Don't miss the latest stories
‘The Honest Body Project’, Intimate Photos Of Women Baring Personal Stories
By Valerie Chang, 19 May 2015
Photographer Natalie McCain & her daughter
“I started this project for so many reasons. She is one of them. I want my daughter to know that she is more than what size her pants are. I want her to stand up to bullies, to anyone who may talk about the way she looks, or the way her friends look. I want her to love herself. I want to show her that I am comfortable in my own skin and that she should be, too.”
‘The Honest Body Project’ is an intimate photo collection with the aim to encourage women to love themselves, and to remind them that they are not alone in their battles.
The brainchild of photographer Natalie McCain, the photo project was started when she saw how her friend struggled with body image and depression, and realized how these similar issues might also increasingly affect young girls today.
Hence, ‘The Honest Body Project’ was born, where mothers are featured as positive body image role models.
She said, “Learn to love your body, and in turn, set a good example and start conversations with your children about how women really look.”
Practicing what she preaches, McCain told Huffington Post, “My son thinks my soft, mushy stomach is the best pillow in the world. My daughter once told me that my ‘muffin top’ looked like a pool floatie around my stomach. I could’ve been upset and hurt over the comment, but instead I chose to laugh and picked her up and said, ‘Well let’s go to the beach then!’ When you change your inner voice, your entire world changes.”
The revealing captures in the series are accompanied with very personal anecdotes of each mother.
She wrote: “The portraits show their joy, their beauty, their imperfections, and their love for their children. Paired with their stories, it paints a beautiful, honest picture of motherhood.”
McCain also said her photo subjects were initially nervous about baring themselves visually and emotionally, but these jitters gave way for what they described as an ‘empowering’ and ‘healing’ experience.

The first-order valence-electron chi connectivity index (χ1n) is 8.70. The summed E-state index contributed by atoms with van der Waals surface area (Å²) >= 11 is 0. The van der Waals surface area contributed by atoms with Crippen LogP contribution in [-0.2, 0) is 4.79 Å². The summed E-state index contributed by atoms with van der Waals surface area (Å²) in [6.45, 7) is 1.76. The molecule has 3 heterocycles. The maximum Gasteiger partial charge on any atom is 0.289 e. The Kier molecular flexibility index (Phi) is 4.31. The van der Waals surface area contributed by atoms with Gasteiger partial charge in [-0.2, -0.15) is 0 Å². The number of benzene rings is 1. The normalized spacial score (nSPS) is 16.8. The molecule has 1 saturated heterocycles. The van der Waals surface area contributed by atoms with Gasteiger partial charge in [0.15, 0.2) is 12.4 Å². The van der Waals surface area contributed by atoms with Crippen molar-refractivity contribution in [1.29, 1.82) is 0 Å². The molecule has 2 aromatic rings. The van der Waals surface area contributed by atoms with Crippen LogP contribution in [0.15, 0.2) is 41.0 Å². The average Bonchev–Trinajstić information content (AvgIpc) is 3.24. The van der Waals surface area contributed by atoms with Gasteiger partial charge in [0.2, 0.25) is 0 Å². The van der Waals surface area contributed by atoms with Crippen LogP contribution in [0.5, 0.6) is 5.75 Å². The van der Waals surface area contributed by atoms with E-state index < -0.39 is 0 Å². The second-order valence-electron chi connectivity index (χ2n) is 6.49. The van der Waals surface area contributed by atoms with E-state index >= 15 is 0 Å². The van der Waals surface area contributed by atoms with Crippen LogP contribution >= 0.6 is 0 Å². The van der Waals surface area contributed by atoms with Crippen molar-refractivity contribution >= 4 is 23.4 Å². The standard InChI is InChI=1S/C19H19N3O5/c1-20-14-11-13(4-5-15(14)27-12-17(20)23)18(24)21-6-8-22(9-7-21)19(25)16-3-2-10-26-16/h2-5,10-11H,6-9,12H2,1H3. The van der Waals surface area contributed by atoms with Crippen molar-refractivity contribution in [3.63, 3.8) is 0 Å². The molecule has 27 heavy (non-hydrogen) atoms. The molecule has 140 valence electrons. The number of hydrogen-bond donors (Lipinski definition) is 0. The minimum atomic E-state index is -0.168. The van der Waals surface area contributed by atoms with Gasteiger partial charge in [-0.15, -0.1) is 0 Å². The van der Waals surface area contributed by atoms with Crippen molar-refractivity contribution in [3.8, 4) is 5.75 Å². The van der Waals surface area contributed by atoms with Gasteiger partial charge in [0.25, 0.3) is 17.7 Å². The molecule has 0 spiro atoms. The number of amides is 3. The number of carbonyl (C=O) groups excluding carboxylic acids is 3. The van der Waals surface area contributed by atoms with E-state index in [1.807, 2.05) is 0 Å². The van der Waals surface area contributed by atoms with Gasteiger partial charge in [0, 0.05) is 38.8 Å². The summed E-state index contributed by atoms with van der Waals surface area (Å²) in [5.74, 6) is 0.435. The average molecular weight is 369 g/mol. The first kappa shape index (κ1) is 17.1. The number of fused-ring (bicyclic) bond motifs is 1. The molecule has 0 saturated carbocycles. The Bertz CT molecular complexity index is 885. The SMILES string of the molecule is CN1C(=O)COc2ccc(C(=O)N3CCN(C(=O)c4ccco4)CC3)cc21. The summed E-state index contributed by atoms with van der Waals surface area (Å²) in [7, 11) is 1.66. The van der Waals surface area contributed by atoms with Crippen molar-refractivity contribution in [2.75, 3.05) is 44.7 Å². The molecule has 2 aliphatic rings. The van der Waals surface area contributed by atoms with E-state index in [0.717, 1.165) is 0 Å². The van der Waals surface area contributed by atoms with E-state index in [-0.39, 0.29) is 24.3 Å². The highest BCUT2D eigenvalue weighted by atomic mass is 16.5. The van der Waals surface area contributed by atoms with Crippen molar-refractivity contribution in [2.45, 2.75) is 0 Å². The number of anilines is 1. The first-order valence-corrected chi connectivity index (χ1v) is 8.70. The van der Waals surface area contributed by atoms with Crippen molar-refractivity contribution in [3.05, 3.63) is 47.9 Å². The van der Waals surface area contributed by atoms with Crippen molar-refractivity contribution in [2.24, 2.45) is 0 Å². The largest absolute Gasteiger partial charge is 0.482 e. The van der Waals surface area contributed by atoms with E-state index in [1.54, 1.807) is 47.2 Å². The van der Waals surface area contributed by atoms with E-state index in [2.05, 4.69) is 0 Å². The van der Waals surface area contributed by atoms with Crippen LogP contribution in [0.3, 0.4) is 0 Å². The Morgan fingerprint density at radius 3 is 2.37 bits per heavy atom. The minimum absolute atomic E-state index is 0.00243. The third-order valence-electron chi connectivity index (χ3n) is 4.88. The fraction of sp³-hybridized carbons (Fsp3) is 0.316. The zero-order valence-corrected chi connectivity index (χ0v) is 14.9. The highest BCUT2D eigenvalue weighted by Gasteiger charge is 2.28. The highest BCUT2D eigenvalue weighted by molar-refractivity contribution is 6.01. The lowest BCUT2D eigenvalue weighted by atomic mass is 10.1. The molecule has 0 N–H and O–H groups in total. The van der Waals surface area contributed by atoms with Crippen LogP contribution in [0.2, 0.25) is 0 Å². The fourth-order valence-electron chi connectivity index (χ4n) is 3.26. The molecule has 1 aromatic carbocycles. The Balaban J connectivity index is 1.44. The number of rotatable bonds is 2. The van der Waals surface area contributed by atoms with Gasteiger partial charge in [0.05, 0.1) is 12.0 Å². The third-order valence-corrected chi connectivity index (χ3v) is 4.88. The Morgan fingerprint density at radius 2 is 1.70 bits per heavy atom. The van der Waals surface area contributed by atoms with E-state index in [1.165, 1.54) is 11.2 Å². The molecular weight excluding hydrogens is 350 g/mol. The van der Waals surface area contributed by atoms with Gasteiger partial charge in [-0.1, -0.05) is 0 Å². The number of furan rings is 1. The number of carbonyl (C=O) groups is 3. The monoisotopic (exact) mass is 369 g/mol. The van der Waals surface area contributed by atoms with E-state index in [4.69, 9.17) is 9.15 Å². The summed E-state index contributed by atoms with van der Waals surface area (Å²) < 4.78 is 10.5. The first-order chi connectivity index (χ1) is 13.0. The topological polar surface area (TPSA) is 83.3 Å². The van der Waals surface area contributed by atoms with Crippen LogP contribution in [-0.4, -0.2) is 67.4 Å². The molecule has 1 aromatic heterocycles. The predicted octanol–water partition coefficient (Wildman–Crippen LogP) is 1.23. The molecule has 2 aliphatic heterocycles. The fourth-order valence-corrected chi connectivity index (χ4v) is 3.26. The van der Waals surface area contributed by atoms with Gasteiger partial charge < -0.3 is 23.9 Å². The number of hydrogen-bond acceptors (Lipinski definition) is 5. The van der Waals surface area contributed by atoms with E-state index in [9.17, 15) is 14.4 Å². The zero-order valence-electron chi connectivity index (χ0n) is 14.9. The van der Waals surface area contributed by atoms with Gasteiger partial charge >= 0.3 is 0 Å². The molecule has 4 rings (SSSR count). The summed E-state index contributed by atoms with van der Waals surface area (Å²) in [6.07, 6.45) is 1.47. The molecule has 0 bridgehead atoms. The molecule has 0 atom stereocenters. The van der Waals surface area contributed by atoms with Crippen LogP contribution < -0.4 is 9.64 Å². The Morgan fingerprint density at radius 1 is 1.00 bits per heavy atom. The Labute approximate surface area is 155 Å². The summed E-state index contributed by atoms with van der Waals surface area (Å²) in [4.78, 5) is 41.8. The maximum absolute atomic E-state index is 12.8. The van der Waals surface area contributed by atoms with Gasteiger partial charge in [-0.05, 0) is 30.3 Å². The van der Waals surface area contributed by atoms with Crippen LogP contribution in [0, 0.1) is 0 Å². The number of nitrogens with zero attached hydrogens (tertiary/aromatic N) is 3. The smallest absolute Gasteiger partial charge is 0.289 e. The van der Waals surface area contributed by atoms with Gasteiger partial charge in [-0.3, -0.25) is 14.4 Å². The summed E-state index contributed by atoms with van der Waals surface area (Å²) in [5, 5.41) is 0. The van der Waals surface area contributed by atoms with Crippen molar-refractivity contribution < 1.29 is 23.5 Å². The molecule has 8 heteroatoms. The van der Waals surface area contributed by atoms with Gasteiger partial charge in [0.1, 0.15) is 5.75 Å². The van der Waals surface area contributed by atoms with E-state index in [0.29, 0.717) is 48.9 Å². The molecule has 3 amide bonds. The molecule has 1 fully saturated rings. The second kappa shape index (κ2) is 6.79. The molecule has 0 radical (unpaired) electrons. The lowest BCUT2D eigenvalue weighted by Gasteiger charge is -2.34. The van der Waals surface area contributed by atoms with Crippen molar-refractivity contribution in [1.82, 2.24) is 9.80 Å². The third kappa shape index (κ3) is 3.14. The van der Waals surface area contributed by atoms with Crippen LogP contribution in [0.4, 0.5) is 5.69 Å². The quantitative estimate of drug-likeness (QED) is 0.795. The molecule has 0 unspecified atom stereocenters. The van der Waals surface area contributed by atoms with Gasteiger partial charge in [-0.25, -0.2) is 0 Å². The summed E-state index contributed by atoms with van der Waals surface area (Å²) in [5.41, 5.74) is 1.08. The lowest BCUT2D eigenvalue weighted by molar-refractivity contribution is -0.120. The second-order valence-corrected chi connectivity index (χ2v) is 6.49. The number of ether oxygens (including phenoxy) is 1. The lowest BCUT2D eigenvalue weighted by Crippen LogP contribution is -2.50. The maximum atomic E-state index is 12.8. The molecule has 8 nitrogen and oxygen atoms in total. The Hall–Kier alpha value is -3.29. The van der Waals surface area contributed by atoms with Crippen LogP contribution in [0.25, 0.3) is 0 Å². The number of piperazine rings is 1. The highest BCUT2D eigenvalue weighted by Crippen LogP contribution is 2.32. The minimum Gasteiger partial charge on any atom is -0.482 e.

“The truth is that this has been healing me, as well,” said McCain.
Get a glimpse of these empowering portraits below and head on over to The Honest Body Project’s Facebook page for more photos in the ongoing series.
“Sometimes I feel damn proud of my stretch marks. Sometimes they are a gross reminder that my body will never look the same again. I struggle with the idea that I will somehow return to my former pre child physical self. I look at myself in the mirror and my belly squishes over the top of my pants. I stand up straighter, suck it in, try a couple different angles and then say to myself “F**k it. This is what I’m wearing today. It is appropriate for my body because I just put it on my body.” Motherhood is not always beautiful. In fact it can be pretty gross and awful sometimes. I of course wouldn’t change it. I love raising these fun, smart, crazy, wild, loving and kind children. They force me to overcome my own personal issues everyday. They love me unfailingly. They love me when I yell, when I feel worthless. They love me for me, for all of my imperfections and scars. They truly see the messy, forgetful person that I am, and they love me anyway.”